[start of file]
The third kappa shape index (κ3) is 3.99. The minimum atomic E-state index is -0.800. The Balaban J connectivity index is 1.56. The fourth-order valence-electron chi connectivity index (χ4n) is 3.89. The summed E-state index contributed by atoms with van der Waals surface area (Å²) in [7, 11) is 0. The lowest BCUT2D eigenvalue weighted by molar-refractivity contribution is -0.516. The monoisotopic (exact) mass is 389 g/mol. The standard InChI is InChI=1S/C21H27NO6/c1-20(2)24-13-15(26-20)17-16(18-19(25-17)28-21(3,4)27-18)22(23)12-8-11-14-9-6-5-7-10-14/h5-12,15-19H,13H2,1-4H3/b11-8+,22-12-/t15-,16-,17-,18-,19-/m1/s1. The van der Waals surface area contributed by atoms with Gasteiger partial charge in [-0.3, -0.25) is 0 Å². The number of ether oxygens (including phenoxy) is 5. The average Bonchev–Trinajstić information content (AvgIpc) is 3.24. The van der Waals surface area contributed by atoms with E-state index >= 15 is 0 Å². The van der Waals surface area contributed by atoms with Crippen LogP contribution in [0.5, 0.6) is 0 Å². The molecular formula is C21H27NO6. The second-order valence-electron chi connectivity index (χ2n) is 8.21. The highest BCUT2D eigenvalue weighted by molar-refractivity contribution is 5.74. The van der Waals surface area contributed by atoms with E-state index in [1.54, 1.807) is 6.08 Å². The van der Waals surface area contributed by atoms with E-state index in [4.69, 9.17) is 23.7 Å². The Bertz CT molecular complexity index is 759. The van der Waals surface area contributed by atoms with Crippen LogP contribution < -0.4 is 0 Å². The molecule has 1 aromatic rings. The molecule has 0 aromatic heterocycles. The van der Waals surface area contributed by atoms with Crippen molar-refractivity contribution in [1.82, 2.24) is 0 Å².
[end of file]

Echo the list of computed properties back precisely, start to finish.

The third kappa shape index (κ3) is 3.99. The minimum atomic E-state index is -0.800. The Balaban J connectivity index is 1.56. The fourth-order valence-electron chi connectivity index (χ4n) is 3.89. The summed E-state index contributed by atoms with van der Waals surface area (Å²) in [7, 11) is 0. The lowest BCUT2D eigenvalue weighted by molar-refractivity contribution is -0.516. The monoisotopic (exact) mass is 389 g/mol. The standard InChI is InChI=1S/C21H27NO6/c1-20(2)24-13-15(26-20)17-16(18-19(25-17)28-21(3,4)27-18)22(23)12-8-11-14-9-6-5-7-10-14/h5-12,15-19H,13H2,1-4H3/b11-8+,22-12-/t15-,16-,17-,18-,19-/m1/s1. The van der Waals surface area contributed by atoms with Gasteiger partial charge in [-0.3, -0.25) is 0 Å². The number of ether oxygens (including phenoxy) is 5. The average Bonchev–Trinajstić information content (AvgIpc) is 3.24. The van der Waals surface area contributed by atoms with E-state index >= 15 is 0 Å². The van der Waals surface area contributed by atoms with Crippen LogP contribution in [0.5, 0.6) is 0 Å². The molecular formula is C21H27NO6. The second-order valence-electron chi connectivity index (χ2n) is 8.21. The highest BCUT2D eigenvalue weighted by molar-refractivity contribution is 5.74. The van der Waals surface area contributed by atoms with E-state index in [1.54, 1.807) is 6.08 Å². The van der Waals surface area contributed by atoms with E-state index in [4.69, 9.17) is 23.7 Å². The Bertz CT molecular complexity index is 759. The van der Waals surface area contributed by atoms with Crippen LogP contribution < -0.4 is 0 Å². The molecule has 1 aromatic rings. The molecule has 0 aromatic heterocycles. The van der Waals surface area contributed by atoms with Crippen molar-refractivity contribution in [1.82, 2.24) is 0 Å².